Do you think the world has too many people or too few people? Odds are it’s the former. For decades now various types of Malthusians have been busily warning us that population explosion will destroy us all. They are wrong; it won’t.
At this point, what is more likely to destroy us, in the West at least, is the opposite. Even a cursory check of the numbers makes the point. In the majority of countries around the world the fertility rate has fallen below the replacement rate (this means an average of 2.1 children per woman). In many European countries it is far far below replacement rate. Think Italy at 1.27, Germany at 1.54, Spain at 1.24 and the UK at 1.6.
That doesn’t necessarily mean the global population isn’t going to end up unsustainably high – the UN is still forecasting a peak of well over ten billion people (up from 7.7 billion now). It’s just that all the growth it forecasts comes from just nine countries, all of which have very high fertility rates.
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That sounds plausible – until you actually look at the numbers. One of the main drivers is supposed to be India. But in India the fertility rate is already down to 2.12. It is already barely a generation away from being Italy.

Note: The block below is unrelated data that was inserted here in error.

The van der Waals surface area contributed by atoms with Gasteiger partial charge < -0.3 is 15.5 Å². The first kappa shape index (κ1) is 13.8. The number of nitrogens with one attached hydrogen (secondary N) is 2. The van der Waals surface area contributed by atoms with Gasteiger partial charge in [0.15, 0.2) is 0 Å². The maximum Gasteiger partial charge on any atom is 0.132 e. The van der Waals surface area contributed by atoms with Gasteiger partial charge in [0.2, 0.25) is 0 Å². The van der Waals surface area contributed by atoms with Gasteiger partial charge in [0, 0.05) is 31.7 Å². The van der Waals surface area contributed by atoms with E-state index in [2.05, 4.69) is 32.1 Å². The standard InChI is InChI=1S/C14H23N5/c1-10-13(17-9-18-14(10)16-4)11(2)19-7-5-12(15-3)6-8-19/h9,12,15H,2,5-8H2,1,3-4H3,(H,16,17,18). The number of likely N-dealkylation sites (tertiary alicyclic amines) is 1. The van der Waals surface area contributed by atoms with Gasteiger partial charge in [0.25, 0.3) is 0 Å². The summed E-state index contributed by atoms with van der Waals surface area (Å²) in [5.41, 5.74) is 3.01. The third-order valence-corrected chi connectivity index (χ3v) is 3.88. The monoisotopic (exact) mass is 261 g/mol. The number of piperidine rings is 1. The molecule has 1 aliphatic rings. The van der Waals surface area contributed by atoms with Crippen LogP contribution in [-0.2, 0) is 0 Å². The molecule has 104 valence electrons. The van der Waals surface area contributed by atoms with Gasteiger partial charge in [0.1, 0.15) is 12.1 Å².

This is not to say populations in low fertility countries aren’t going to rise a bit more in the coming decades – they are. But what growth there is will be driven not by new people being born but by old people not dying – something that will mean that the number of the old relative to the young is going to just keep rising.
This represents a huge change: instead of a small number of old people being supported by a seemingly limitless number of young people, we are moving into a world where one of our most important resources – the young – is scarce. Between 2009 and 2019 the number of children in the UK rose by 8%; the number of people over 70 rose by 24%. Are we ready for this? The message of the Covid years is: no, not remotely.
Society has always been based around there being lots of young people and not very many old people. The result has been – more often than not – that the young have taken pretty good care of the old, working to pay for their pensions and healthcare, listening to their opinions and the like. Here we are with things the other way around – lots of old people; not so many young. How’s it going to work?